Charles Dickens was much loved for his great contribution to classic English Literature. He was the quintessential Victorian author. His epic stories, vivid characters and exhaustive depiction of contemporary life are unforgettable.
Charles John Huffam Dickens was born on 7 February 1812 at Landport, Portsea Island (Portsmouth), Hampshire. He was the second of eight children to Elizabeth Dickens (née Barrow; 1789–1863) and John Dickens (1785–1851).
His father John, was a clerk in the Navy Pay Office and was temporarily stationed in the district. He asked Christopher Huffam, rigger to His Majesty's Navy, gentleman, and head of an established firm, to act as godfather to Charles. Huffam is thought to be the inspiration for Paul Dombey, the owner of a shipping company in Dickens's novel Dombey and Son (1848).
When Charles was four, they relocated to Sheerness and then to Chatham, Kent, where he spent his formative years until the age of 11. His early life seems to have been idyllic, though he thought himself a "very small and not-over-particularly-taken-care-of”. It was during this time that he was afforded a few years of private education, firstly at a dame school and then a school run by William Giles, a dissenter, in Chatham.
Dickens was sent to work in Warrens Blackening Factory when his father was incarcerated in a debtors' prison. He endured appalling conditions as well as loneliness and despair. After 3 years he was returned to school but the experience was never forgotten and became fictionalised in two of his novels, “David Copperfield” and “Great Expectations”.
Dickens's literary success began with the 1836 serial publication of The Pickwick Papers, a publishing phenomenon—thanks largely to the introduction of the character Sam Weller in the fourth episode—that sparked Pickwick merchandise and spin-offs. Within a few years Dickens had become an international literary celebrity, famous for his humour, satire and keen observation of character and society. His novels, most of them published in monthly or weekly instalments, pioneered the serial, the publication of narrative fiction, which became the dominant Victorian mode for novel publication. Cliff hanger endings in his serial publications kept readers in suspense.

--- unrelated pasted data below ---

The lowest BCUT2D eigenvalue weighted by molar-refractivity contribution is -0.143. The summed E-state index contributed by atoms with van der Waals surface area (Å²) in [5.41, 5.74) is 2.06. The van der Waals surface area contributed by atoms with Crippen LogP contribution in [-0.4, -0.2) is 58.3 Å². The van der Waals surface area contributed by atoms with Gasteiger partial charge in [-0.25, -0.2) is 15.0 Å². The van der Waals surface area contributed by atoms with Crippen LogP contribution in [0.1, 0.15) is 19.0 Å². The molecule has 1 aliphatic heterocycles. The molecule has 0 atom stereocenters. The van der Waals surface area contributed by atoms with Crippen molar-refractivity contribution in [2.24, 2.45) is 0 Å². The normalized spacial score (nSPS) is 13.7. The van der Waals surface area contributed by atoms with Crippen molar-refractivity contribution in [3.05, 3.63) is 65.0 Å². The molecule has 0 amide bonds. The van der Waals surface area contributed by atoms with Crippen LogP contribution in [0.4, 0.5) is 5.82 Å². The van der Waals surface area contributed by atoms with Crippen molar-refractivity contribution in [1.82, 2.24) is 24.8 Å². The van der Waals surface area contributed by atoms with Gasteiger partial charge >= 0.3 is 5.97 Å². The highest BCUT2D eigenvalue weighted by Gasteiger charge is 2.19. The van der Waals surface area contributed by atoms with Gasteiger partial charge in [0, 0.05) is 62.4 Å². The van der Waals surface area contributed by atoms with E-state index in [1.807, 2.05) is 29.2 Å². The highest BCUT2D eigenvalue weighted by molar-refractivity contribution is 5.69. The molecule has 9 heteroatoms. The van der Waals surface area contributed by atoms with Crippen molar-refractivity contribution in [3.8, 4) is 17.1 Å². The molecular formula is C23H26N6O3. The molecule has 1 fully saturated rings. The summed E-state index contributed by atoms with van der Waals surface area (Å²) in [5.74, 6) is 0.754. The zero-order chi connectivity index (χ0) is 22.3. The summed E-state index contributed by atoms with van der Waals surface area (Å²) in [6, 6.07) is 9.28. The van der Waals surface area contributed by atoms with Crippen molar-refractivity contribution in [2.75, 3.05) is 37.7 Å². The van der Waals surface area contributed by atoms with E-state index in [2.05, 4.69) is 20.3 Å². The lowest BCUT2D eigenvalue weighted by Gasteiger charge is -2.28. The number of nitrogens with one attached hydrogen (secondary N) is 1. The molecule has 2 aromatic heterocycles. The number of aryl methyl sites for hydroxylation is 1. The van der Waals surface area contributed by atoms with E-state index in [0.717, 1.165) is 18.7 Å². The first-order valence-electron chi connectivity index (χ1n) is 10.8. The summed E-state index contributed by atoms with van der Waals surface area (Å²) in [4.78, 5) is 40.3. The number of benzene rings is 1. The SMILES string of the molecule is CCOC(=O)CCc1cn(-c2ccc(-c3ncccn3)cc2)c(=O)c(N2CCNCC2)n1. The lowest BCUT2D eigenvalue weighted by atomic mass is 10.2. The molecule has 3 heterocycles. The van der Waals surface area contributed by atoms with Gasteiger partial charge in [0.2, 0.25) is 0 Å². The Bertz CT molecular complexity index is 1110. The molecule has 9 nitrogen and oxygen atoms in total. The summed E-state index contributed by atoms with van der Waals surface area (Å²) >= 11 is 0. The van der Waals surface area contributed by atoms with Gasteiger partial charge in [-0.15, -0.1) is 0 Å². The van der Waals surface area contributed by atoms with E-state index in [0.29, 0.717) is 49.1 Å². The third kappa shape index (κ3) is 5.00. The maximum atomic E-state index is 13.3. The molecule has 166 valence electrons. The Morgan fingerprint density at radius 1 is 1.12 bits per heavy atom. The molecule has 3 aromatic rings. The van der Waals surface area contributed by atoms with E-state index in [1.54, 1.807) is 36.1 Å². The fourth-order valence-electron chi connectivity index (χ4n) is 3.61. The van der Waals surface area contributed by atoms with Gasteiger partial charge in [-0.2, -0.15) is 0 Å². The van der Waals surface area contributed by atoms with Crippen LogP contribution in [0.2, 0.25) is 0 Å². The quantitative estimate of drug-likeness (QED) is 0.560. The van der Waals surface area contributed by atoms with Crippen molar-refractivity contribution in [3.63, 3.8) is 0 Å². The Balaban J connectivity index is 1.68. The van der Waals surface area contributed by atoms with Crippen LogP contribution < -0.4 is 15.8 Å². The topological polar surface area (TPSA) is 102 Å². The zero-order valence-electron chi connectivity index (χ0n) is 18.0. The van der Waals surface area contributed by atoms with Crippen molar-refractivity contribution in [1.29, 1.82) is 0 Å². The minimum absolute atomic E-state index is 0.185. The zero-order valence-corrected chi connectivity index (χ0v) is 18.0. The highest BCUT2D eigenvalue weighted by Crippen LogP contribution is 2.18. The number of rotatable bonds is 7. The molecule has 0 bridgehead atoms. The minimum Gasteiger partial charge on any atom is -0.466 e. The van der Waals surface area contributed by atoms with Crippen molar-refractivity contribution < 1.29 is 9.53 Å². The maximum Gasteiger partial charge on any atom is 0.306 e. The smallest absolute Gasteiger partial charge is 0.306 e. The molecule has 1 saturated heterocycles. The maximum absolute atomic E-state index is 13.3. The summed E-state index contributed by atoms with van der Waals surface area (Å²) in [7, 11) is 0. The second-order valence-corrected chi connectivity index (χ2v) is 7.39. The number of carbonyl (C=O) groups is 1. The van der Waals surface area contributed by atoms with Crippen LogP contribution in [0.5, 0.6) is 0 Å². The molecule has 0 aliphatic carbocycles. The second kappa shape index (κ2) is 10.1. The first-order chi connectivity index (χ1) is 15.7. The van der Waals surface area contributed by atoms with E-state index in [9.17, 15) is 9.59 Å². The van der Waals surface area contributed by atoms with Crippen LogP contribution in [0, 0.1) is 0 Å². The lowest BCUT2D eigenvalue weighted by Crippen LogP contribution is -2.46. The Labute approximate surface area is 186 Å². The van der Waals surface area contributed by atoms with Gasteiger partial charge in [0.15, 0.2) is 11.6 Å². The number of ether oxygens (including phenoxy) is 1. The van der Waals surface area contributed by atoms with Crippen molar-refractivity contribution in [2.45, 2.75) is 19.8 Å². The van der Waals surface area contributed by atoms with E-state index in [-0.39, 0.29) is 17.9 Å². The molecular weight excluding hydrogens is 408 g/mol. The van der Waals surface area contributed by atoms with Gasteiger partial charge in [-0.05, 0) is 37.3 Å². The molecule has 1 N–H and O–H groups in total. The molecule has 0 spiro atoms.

The instalment format allowed Dickens to evaluate his audience's reaction, and he often modified his plot and character development based on such feedback. For example, when his wife's chiropodist expressed distress at the way Miss Mowcher in David Copperfield seemed to reflect her disabilities, Dickens improved the character with positive features. His plots were carefully constructed and he often wove elements from topical events into his narratives.
Masses of the illiterate poor would individually pay a halfpenny to have each new monthly episode read to them, opening up and inspiring a new class of readers.
His 1843 novella, A Christmas Carol, continues to inspire adaptations in every artistic genre. Oliver Twist and Great Expectations are also frequently adapted and, like many of his novels, evoke images of early Victorian London. His 1859 novel A Tale of Two Cities (set in London and Paris) is his best-known work of historical fiction. The most famous celebrity of his era, he undertook, in response to public demand, a series of public reading tours in the later part of his career.
Charles Dickens was estranged from his wife in 1958 after the birth of their 10 children. He maintained a relationship with his mistress, the actress Ellen Tiernan until his death. He died of a stroke in 1870 at the age of 58 years. Although his request was simple fanfare at Rochester Cathedral where a grave had already been prepared, it was deemed inadequate for his stature by the authorities and public demand. A more suitable funeral was held at Poets Corner in Westminster Abbey where crowds of thousands adorned flowers at his grave.
The term Dickensian is used to describe something that is reminiscent of Dickens and his writings, such as poor social or working conditions, or comically repulsive characters.
Despite lack of formal education, Dickens edited a weekly journal for 20 years, wrote 15 novels, five novellas, hundreds of short stories and non-fiction articles, lectured and performed readings extensively, He was an indefatigable letter writer, campaigned vigorously for children's rights, education and other social reforms.
Excerpts taken from BBC History and Wikipedia